For the purposes of rule 9.11 of the standing orders, I advise the Parliament that Her Majesty, having been informed of the purport of the
Non-Domestic Rates (Scotland) Bill, has consented to place her prerogative and interests, in so far as they are affected by the bill, at the disposal of the Parliament for the purposes of the bill.
I am pleased to open the stage 3 debate on the Non-Domestic Rates (Scotland) Bill. I start with a number of thank yous, first to the Local Government and Communities Committee and the Delegated Powers and Law Reform Committee for their detailed scrutiny of the bill. I had the pleasure of meeting Ken Barclay for the first time yesterday, and I thank him, too, for his contribution to the review that led us to the bill.
The Barclay review was established a number of years ago with a very specific remit:
“To make recommendations that seek to enhance and reform the non-domestic rates ... system in Scotland to better support business growth and long term investment and reflect changing marketplaces”.
The need for reform was widely recognised across the chamber. Only two weeks ago, Mr Fraser, on behalf of the Conservatives, wrote in a national newspaper:
“It is our view that the current system of rates is ... in need of comprehensive reform.”
I will say this only once: wise words indeed. The bill was introduced to support growth, improve the administration of the system and increase fairness for ratepayers. It is fair to say that, after a bumpy few weeks, it now does just that.
The bill has been built on collaboration and consultation. I thank the individuals on the Barclay implementation advisory group and its associated sub-groups who have freely devoted their time to the development of its provisions. I also thank members of the business community, as well as officials in councils and assessors’ offices across the country, who have worked to produce a bill that will not only deliver the word and the spirit of the Barclay review but work on the ground operationally.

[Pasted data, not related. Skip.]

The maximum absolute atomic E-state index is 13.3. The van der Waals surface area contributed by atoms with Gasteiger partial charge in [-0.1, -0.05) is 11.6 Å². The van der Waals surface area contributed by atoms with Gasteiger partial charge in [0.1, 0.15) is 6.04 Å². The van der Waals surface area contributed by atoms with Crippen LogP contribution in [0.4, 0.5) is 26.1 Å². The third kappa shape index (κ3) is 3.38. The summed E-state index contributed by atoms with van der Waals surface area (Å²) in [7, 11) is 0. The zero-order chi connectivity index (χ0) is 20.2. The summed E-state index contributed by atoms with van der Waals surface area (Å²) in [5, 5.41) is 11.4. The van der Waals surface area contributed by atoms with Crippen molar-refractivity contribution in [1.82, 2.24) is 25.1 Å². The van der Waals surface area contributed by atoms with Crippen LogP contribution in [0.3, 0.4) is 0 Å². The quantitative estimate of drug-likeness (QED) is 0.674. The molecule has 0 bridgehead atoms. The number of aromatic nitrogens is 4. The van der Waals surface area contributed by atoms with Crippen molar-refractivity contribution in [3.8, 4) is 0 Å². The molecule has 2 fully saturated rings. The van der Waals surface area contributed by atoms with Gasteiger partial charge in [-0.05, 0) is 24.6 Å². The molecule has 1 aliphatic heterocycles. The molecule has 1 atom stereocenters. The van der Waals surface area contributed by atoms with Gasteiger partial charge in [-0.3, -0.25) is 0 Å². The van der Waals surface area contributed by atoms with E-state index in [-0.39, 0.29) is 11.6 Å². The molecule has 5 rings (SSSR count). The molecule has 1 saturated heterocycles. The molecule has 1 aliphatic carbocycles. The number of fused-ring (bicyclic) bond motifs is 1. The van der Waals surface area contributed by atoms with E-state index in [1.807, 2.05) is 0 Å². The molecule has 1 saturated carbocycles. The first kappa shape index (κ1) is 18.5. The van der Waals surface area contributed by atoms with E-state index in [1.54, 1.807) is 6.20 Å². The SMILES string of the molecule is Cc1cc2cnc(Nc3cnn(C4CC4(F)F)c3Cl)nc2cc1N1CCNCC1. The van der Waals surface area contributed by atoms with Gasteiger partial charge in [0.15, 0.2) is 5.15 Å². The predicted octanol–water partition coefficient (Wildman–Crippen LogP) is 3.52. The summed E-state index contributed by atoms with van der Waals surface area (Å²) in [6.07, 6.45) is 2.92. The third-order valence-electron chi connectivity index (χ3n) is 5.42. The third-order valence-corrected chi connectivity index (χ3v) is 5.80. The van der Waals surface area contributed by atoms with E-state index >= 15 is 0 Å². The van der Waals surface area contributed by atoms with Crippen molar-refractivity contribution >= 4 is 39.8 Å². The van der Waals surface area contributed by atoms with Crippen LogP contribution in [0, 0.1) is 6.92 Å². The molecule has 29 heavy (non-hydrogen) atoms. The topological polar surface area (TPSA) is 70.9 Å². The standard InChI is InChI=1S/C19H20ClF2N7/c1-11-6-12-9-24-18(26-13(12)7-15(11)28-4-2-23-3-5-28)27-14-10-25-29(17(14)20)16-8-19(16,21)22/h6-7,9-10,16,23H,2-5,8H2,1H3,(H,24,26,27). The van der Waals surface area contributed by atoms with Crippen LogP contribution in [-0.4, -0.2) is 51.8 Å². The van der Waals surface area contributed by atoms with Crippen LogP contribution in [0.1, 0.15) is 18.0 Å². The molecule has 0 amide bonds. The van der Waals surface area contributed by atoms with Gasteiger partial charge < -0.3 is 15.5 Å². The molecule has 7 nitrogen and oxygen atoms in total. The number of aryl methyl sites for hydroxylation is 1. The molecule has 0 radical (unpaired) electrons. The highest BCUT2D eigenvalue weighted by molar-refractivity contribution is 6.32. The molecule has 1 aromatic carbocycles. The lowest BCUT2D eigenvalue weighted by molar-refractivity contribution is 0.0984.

Finally, I thank the Convention of Scottish Local Authorities for its recognition that non-domestic rates are too important to be considered in isolation from wider fiscal framework arrangements and treated like a plaything or a negotiating tactic. I look forward to working closely with COSLA on the fiscal framework, which will proceed at pace.
The bill, which is the first on non-domestic rates to come before the Scottish Parliament, was introduced to deliver the 30 recommendations of the Barclay review. Derek Mackay is to be commended for the speed with which he moved to implement the recommendations that could be implemented without the need for primary legislation. I have been pleased to progress work on the bill, which seeks to support growth, improve administration of the system and increase fairness. We have just had a debate on the budget and the need for economic growth. I point out that the bill’s aims are integrally linked to the economic performance of our businesses.
The Scottish Government has accepted the majority of the review’s recommendations and, as I have said, where possible, it has moved quickly to implement them. The best examples are the business growth accelerator, which is the only relief of its kind in the United Kingdom, and nursery relief, which supports our expansion of nursery and childcare provision. Until yesterday’s stage 3 proceedings, both of those initiatives were under serious threat of abolition.
The bill delivers on the Barclay review recommendations that required primary legislation. The provision that is probably of most importance involves the move to a three-year revaluation cycle to minimise the risks of the volatility that the adoption of a one-year tone date should reduce. It will ensure that rateable values are more closely aligned with real market rents and has been widely welcomed across the board by the business community.
The bill also gives new powers to assessors, local authorities and ministers to improve the administration of the system and to tackle tax avoidance, which I think that every member in the chamber would support.
Perhaps the most critical reforms that the bill delivers are those to the appeals system, which are intended to reduce reliance on the formal system and speed up access to justice in relation to properties that are involved in appeals. Throughout the bill’s progress through the Parliament, I have consistently said that if we did not get the appeals right, the rest of the reforms would be redundant. Our systematic reforms will benefit around 255,000 non-domestic properties in Scotland, 90 per cent of which already benefit from the application of a lower poundage in Scotland than they would attract if situated elsewhere in the UK, and also from the most generous package of reliefs available anywhere on these islands.